Think nobody knows it’s you? Trust me, people can always tell.

6. Sending movie links without a note

How many times do you think busy people get emails in a day? I get dozens and dozens. You send me a link without a one or two-liner contextualizing the link and a reason why I should click on it and I am pretty much going to ignore it. I am also going to be perturbed at you for wasting my time.

Even worse – an email asking me to waste time watching your film or trailer. Why should I give up a slice of my life for you?


Make a clear and easy-to-understand reason why I should click on your link. Pahleez.

7. Talking private in public.

If you have to make a personal call, leave the premises. Go somewhere quiet. I don’t want to hear your booming voice. And it’s just weird to talk on your phone in a screening. (That’s one of those things I’ll never understand.)
Stop taking personal calls in public.

8. Eavesdropping

Don’t you just love it when you are talking to someone when a near stranger barges in and adds in their two cents worth?
I know filmmakers especially can feel awkward about jumping into a conversation that’s happening halfway across the room. You need to brush up on your social skills and know when to read the social cues of when it’s OK to join or not. Sometimes your conversational gems are going to be best kept to yourself.

9. Asking questions easily answered on Google.

I can’t believe how many calls I get from well-meaning but, erm, lazy screenwriters and filmmakers asking questions like “Have you the telephone number for the BFI?”
While you are at it, do a quick Google on anyone you are about to meet or call. Find out something newsworthy you can weave into the conversation.
Think before you ask. Can you find the answer yourself before you waste a silver bullet on something obvious?

10. Replying all on email when it’s not necessary.

How many emails do you get in a day? And how many group emails? And of the group emails, how many times do you get copied into a private comment that has nothing to do with you?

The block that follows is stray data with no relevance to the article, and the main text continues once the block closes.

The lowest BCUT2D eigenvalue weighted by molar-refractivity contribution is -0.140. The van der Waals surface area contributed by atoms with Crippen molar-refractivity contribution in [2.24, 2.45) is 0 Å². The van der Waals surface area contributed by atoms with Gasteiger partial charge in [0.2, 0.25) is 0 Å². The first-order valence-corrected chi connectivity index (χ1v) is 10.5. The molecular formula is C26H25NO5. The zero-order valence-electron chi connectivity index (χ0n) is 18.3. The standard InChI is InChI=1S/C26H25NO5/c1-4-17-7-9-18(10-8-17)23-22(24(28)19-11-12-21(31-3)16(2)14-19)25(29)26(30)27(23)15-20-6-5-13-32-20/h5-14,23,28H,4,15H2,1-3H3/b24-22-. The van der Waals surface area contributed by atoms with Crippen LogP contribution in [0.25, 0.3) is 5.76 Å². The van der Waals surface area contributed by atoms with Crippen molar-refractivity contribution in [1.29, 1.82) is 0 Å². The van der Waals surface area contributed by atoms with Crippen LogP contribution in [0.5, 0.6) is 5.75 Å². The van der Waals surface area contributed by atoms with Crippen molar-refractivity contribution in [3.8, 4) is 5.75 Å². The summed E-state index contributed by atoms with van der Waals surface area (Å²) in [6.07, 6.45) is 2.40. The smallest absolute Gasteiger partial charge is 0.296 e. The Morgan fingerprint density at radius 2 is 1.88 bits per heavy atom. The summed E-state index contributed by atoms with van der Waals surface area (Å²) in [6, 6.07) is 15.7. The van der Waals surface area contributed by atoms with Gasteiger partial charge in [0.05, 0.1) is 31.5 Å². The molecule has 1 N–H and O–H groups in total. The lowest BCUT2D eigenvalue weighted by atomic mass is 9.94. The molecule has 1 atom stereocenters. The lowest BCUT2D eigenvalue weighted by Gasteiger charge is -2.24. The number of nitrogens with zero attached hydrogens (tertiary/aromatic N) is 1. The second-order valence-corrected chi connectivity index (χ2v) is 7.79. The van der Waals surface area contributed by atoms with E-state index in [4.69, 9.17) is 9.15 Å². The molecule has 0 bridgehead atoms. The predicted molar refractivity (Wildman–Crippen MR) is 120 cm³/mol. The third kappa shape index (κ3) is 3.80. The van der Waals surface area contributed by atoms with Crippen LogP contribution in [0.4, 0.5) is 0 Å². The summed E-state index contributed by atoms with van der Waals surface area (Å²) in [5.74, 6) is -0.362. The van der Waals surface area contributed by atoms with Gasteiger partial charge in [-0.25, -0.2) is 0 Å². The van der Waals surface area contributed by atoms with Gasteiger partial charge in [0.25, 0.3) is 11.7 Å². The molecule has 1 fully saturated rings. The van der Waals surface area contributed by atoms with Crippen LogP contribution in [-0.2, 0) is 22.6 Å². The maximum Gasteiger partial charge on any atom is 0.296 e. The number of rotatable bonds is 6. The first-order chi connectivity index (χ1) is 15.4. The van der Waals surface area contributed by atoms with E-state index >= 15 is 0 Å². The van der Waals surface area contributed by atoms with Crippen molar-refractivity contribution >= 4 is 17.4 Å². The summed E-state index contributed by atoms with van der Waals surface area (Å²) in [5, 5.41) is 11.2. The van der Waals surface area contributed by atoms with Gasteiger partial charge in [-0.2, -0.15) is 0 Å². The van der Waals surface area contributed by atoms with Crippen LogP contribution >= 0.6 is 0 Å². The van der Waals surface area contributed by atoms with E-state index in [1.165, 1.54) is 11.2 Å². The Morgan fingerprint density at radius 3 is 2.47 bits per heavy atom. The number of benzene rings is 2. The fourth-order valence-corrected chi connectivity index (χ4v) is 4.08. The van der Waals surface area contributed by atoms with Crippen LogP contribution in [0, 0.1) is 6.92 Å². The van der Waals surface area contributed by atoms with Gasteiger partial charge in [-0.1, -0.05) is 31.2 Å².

Don’t add to the barrage of emails.

11. Working when you’re sick.

Working with others when you are sniffling or complaining of headache wins you no points in my book.
Raindance London is in a basement where ventilation is barely above the legal requirement. Come in here when you are ill spreading your lurgy to those here will make earn you a big black mark.
Everyone gets ill sometimes. Don’t spread it around!

12. Tapping your foot.

… And chewing gum, chewing pens, and humming, and breathing loudly. Basically, any repetitive noise you make can and will drive your fellow team members crazy.
I have a really bad habit of chewing on a pen in meetings. I don’t even realise I am doing it unless one on the team points it out. If you realise you have a bad habit, stop it.
If someone tells you to stop, don’t be offended. No one likes being distracted.

13. Being late.

You’ve arranged to meet someone and they are late. And they are late for every single meeting.
Of course there are times when there’s traffic or other disasters. But keep someone waiting twice and you will get labelled as frequently late, and perhaps unreliable too. Leave plenty of time to get to meetings.

Elliot Grove founded Raindance as a thought experiment: Can you make a film with no money, no training and no experience, he asked?  When people like his first intern Edgar Wright started making movies he started the Raindance Film Festival to celebrate their work in 1993, the British Independent Film Awards in 1998, and Raindance.TV in 2007. 

Grove has produced over 150 short films, and 5 feature films. He has written eight scripts, one of which is currently in pre-production. His first feature film, “TABLE 5” (1997) was shot on 35mm and completed for a total of £278.38. He teaches writers and producers in the UK, Europe, Japan and America. In 2006 he produced the multiple-award winning “The Living and the Dead.”